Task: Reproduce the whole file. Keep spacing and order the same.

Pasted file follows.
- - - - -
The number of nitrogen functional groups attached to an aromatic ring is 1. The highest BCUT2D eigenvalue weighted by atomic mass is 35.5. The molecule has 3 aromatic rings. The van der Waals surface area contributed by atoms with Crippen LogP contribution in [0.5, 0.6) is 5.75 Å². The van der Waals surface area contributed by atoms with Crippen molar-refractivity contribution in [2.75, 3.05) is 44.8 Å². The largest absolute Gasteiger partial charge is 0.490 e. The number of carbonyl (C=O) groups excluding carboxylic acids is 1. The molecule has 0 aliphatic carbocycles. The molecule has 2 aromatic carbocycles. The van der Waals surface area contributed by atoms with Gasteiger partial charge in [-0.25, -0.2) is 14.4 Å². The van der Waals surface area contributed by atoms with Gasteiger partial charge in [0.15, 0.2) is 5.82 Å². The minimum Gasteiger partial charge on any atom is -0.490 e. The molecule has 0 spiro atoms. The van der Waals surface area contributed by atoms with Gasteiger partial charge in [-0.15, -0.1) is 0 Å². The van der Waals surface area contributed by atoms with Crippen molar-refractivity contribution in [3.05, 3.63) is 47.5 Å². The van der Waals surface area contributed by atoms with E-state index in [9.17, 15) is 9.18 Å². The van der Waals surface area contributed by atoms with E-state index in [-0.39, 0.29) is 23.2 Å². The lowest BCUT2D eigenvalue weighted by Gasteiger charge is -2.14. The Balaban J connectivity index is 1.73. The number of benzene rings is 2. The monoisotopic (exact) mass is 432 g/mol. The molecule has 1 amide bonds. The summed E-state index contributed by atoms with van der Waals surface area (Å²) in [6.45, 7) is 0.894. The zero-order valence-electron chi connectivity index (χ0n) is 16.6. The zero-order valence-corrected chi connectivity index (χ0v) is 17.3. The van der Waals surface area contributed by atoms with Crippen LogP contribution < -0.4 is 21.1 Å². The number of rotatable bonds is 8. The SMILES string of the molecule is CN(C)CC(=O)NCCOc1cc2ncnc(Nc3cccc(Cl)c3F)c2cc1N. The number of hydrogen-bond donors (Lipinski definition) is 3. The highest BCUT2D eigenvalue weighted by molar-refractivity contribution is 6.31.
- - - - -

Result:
The number of nitrogen functional groups attached to an aromatic ring is 1. The highest BCUT2D eigenvalue weighted by atomic mass is 35.5. The molecule has 3 aromatic rings. The van der Waals surface area contributed by atoms with Crippen LogP contribution in [0.5, 0.6) is 5.75 Å². The van der Waals surface area contributed by atoms with Crippen molar-refractivity contribution in [2.75, 3.05) is 44.8 Å². The largest absolute Gasteiger partial charge is 0.490 e. The number of carbonyl (C=O) groups excluding carboxylic acids is 1. The molecule has 0 aliphatic carbocycles. The molecule has 2 aromatic carbocycles. The van der Waals surface area contributed by atoms with Gasteiger partial charge in [-0.25, -0.2) is 14.4 Å². The van der Waals surface area contributed by atoms with Gasteiger partial charge in [0.15, 0.2) is 5.82 Å². The minimum Gasteiger partial charge on any atom is -0.490 e. The molecule has 0 spiro atoms. The van der Waals surface area contributed by atoms with Gasteiger partial charge in [-0.15, -0.1) is 0 Å². The van der Waals surface area contributed by atoms with Crippen molar-refractivity contribution in [3.05, 3.63) is 47.5 Å². The van der Waals surface area contributed by atoms with E-state index in [9.17, 15) is 9.18 Å². The van der Waals surface area contributed by atoms with E-state index in [-0.39, 0.29) is 23.2 Å². The lowest BCUT2D eigenvalue weighted by Gasteiger charge is -2.14. The Balaban J connectivity index is 1.73. The number of benzene rings is 2. The monoisotopic (exact) mass is 432 g/mol. The molecule has 1 amide bonds. The summed E-state index contributed by atoms with van der Waals surface area (Å²) in [6.45, 7) is 0.894. The zero-order valence-electron chi connectivity index (χ0n) is 16.6. The zero-order valence-corrected chi connectivity index (χ0v) is 17.3. The van der Waals surface area contributed by atoms with Crippen LogP contribution < -0.4 is 21.1 Å². The number of rotatable bonds is 8. The SMILES string of the molecule is CN(C)CC(=O)NCCOc1cc2ncnc(Nc3cccc(Cl)c3F)c2cc1N. The number of hydrogen-bond donors (Lipinski definition) is 3. The highest BCUT2D eigenvalue weighted by molar-refractivity contribution is 6.31.